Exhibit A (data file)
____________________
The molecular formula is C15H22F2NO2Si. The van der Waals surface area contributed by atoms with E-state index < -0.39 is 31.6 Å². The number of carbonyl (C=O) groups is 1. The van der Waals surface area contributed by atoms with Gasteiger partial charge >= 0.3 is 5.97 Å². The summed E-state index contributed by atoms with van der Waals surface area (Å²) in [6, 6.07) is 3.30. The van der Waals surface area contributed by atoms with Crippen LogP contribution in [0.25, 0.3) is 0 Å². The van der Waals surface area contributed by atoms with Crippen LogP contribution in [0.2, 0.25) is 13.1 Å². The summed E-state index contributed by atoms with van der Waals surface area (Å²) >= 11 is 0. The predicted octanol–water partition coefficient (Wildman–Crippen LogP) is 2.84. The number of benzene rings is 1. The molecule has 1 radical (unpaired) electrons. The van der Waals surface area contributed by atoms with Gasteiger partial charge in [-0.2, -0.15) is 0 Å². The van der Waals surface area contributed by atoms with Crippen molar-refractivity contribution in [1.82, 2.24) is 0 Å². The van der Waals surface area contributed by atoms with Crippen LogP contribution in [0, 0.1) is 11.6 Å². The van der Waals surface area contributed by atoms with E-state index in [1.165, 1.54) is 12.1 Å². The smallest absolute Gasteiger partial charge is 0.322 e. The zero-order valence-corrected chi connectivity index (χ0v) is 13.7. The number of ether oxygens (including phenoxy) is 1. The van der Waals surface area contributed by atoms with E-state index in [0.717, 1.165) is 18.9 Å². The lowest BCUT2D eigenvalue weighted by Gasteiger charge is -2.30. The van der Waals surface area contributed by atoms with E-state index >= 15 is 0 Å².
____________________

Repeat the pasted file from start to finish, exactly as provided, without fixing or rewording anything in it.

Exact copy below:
The molecular formula is C15H22F2NO2Si. The van der Waals surface area contributed by atoms with E-state index < -0.39 is 31.6 Å². The number of carbonyl (C=O) groups is 1. The van der Waals surface area contributed by atoms with Gasteiger partial charge >= 0.3 is 5.97 Å². The summed E-state index contributed by atoms with van der Waals surface area (Å²) in [6, 6.07) is 3.30. The van der Waals surface area contributed by atoms with Crippen LogP contribution in [0.25, 0.3) is 0 Å². The van der Waals surface area contributed by atoms with Crippen LogP contribution in [0.2, 0.25) is 13.1 Å². The summed E-state index contributed by atoms with van der Waals surface area (Å²) >= 11 is 0. The predicted octanol–water partition coefficient (Wildman–Crippen LogP) is 2.84. The number of benzene rings is 1. The molecule has 1 radical (unpaired) electrons. The van der Waals surface area contributed by atoms with Gasteiger partial charge in [-0.2, -0.15) is 0 Å². The van der Waals surface area contributed by atoms with Crippen molar-refractivity contribution in [1.82, 2.24) is 0 Å². The van der Waals surface area contributed by atoms with Crippen LogP contribution in [0, 0.1) is 11.6 Å². The van der Waals surface area contributed by atoms with E-state index in [1.165, 1.54) is 12.1 Å². The smallest absolute Gasteiger partial charge is 0.322 e. The zero-order valence-corrected chi connectivity index (χ0v) is 13.7. The number of ether oxygens (including phenoxy) is 1. The van der Waals surface area contributed by atoms with E-state index in [0.717, 1.165) is 18.9 Å². The lowest BCUT2D eigenvalue weighted by Gasteiger charge is -2.30. The van der Waals surface area contributed by atoms with E-state index >= 15 is 0 Å².